It wasn’t considered a holiday destination back in those days! 🙂
Cockney’s were the lower ‘ratbag’ class of London and the Irish were arrested for pretty much anything – they only had to sneeze near an Englishman and they’d be put on a boat to Australia.
As a side note if you ever get a chance make sure to check out the Wicklow Historic Gaol in Ireland (an hour or two south of Dublin) and read the curses that the Irish prisoners scratched into the walls of their cells for being sentenced to 8 years in Australia (8 years was a life sentence too because they never made it home). That place should be a pilgrimage spot for every Aussie – it was a pretty emotional experience being there.
Anyway, I’d like to highlight three really distinct influences on our English: the Cockneys, the Irish and the Australian aborigines. If you were to sit down and take a good, hard look at the vocabulary, grammar and pronunciation of Aussie English then these sources really stand out.
I’m sure that like every language and dialect, Cockney has evolved somewhat over time so you can’t make a really accurate comparison here, but I thought I’d post a sample of the modern day Cockney accent if you haven’t heard it before. This is from one of my favourite films, Lock, Stock And Two Smoking Barrels:
Here are a few things for you to listen out for in the clip:
- Like most British English dialects, Cockney is non-rhotic. What this means is that unlike Americans, Canadians and Irish they don’t pronounce the ‘R’ unless there’s a vowel in front of it. E.g. car sounds like kaa. Australian English is a very strong non-rhotic variety like Cockney.
- Sometimes the letter ‘T’ is replaced by what’s called a glottal stop. This is where air is momentarily stopped causing something like a little speed bump in your speech. E.g. “shor’age (shortage)”, “you go’ i’ all (you got it all)?”. In Aussie English we do occasionally do this but not as much. E.g. “he was hi’in the ball (he was hitting the ball)”. Usually the ‘T’ just sounds like a ‘D’ though. E.g. shid ‘ouse (shit house).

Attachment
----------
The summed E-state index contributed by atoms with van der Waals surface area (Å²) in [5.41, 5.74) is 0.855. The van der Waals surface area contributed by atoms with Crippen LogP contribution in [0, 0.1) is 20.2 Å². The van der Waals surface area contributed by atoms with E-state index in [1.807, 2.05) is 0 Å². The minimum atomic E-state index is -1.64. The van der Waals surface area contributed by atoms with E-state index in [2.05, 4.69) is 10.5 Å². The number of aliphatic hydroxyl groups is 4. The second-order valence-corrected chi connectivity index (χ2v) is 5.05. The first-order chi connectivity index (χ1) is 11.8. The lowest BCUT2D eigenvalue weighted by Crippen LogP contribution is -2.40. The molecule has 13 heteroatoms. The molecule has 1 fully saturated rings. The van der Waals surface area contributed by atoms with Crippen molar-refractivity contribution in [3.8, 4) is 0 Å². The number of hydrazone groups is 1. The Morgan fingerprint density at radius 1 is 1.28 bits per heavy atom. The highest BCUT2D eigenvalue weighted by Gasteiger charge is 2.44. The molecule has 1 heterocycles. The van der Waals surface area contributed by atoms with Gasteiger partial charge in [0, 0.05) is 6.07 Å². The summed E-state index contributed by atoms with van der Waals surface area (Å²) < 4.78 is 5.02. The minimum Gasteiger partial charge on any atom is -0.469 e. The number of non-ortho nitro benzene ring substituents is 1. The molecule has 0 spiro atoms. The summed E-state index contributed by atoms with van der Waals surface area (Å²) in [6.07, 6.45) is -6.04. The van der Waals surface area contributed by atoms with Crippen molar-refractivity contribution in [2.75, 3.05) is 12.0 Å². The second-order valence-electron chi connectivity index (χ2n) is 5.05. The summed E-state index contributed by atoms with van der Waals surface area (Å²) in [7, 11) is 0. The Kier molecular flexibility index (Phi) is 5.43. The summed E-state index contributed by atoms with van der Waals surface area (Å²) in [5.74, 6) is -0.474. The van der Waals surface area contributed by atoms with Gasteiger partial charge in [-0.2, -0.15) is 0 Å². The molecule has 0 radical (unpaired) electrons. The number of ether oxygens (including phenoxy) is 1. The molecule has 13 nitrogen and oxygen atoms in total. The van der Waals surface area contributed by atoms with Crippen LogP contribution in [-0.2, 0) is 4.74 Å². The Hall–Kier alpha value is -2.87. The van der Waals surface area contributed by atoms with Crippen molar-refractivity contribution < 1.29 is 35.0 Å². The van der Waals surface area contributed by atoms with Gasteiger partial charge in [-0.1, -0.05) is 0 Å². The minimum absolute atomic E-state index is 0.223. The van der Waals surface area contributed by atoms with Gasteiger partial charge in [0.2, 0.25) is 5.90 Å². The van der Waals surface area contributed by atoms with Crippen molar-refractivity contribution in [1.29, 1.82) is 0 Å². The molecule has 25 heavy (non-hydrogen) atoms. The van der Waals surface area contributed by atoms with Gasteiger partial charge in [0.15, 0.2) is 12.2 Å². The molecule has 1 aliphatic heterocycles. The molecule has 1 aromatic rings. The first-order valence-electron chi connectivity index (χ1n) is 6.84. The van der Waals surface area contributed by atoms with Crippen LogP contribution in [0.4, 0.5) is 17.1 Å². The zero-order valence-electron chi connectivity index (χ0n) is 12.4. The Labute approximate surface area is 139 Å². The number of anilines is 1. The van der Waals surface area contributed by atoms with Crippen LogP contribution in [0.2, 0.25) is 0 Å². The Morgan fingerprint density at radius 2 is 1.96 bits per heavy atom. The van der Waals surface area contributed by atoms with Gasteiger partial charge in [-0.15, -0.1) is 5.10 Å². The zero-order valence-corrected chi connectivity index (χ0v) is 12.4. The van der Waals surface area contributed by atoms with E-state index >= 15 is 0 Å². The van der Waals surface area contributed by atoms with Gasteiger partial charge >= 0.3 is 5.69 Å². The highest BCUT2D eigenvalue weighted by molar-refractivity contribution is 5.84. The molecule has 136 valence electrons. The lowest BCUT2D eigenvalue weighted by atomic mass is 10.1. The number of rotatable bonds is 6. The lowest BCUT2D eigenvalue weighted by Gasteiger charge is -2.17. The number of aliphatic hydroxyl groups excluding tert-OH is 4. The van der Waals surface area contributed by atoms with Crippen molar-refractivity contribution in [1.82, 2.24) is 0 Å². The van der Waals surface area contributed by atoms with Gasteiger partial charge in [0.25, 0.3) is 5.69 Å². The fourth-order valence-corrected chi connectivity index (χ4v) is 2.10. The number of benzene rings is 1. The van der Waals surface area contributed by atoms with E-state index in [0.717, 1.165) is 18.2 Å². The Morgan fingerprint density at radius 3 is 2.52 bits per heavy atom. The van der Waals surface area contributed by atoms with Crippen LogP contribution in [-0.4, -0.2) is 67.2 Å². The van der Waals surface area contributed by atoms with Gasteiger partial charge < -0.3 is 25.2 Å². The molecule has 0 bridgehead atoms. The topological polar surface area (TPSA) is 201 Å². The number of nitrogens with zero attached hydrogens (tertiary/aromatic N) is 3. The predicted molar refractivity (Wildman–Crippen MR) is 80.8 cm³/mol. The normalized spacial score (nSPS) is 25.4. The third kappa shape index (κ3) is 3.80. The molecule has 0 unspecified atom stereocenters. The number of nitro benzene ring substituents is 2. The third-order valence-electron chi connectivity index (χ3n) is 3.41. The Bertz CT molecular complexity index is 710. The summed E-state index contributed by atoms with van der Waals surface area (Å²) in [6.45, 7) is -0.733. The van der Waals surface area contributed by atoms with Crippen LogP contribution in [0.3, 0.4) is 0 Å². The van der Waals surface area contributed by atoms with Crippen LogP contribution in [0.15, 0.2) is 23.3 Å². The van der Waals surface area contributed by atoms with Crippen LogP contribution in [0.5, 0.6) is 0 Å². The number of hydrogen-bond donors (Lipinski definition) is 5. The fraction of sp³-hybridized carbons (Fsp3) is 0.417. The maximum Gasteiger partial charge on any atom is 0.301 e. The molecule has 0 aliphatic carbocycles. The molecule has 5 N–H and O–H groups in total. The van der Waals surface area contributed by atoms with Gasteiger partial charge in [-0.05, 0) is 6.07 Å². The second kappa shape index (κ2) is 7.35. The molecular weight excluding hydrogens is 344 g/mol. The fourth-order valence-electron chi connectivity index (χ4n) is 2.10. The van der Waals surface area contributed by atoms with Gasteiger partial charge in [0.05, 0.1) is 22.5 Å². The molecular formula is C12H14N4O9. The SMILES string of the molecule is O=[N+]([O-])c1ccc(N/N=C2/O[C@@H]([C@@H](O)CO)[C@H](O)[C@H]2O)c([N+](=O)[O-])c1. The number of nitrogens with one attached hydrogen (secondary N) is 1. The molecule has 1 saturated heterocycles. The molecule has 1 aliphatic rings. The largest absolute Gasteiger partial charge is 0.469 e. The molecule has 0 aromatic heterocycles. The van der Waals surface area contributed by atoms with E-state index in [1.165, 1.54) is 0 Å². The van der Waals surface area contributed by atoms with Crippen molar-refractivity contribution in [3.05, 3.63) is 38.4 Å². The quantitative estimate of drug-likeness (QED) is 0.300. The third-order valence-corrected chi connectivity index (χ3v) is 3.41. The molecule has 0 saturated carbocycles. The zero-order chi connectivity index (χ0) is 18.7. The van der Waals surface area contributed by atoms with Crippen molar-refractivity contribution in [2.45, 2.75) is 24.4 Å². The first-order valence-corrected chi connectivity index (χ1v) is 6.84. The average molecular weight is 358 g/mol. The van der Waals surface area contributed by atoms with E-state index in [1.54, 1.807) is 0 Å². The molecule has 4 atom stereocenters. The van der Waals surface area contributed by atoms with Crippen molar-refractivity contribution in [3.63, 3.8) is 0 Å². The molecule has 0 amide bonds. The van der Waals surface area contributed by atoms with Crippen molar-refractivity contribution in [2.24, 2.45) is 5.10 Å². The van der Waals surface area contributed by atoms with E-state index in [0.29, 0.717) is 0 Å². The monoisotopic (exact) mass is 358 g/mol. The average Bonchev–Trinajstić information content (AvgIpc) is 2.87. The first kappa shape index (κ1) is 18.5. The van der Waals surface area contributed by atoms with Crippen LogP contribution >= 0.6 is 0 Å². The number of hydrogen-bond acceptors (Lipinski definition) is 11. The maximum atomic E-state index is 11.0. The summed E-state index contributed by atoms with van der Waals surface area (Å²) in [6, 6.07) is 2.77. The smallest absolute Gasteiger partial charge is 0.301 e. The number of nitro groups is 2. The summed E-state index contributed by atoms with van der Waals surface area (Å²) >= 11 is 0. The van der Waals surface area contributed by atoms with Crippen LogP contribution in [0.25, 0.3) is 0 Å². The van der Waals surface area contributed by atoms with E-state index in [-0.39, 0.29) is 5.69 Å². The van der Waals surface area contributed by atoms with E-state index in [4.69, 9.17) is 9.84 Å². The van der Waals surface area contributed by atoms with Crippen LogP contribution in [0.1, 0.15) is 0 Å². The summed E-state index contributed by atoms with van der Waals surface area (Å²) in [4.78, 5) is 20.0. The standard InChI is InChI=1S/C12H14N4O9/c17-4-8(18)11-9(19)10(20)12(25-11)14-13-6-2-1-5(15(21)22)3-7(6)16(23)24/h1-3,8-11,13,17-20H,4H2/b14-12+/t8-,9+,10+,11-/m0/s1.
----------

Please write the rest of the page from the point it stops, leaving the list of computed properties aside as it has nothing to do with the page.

- In the “shid ‘ouse” example I’ve just given you’ll notice the ‘H’ is silent. Notice how the Cockneys say “‘e’s (he’s)”.
- The ‘TH’ sound is often replaced by an ‘F’ or ‘V’ in Cockney. E.g. he’s a fucking feef (thief), “nuffing (nothing)”. Occasionally (but not as often) you’ll encounter this in Australian English.
- See how this Barry bloke gets called Bazza? This is what I talked about earlier. We’re renowned for this.
Because the Irish English dialects (Hiberno-English) are rhotic the influence of the Irish on Australian English isn’t as obvious as the British are, but it’s important to know that in the late 1700’s and early 1800’s most Irish people either only spoke Irish Gaeilge or spoke English as their second language.
That means that most of the Irish prisoners sent to Australia would have spoken Irish as their first and possibly only language, and thus their children would have been forced to learn a British variety growing up.
It goes without saying that Gaeilge has influenced the vocabulary of Aussie English along with plenty of place names across Australia being the same as towns and villages back in Ireland. For example, I live in Queensland where we have places like Innisfail, Clontarf, Cloncurry, Enniskillen, and Donnybrook to name a few.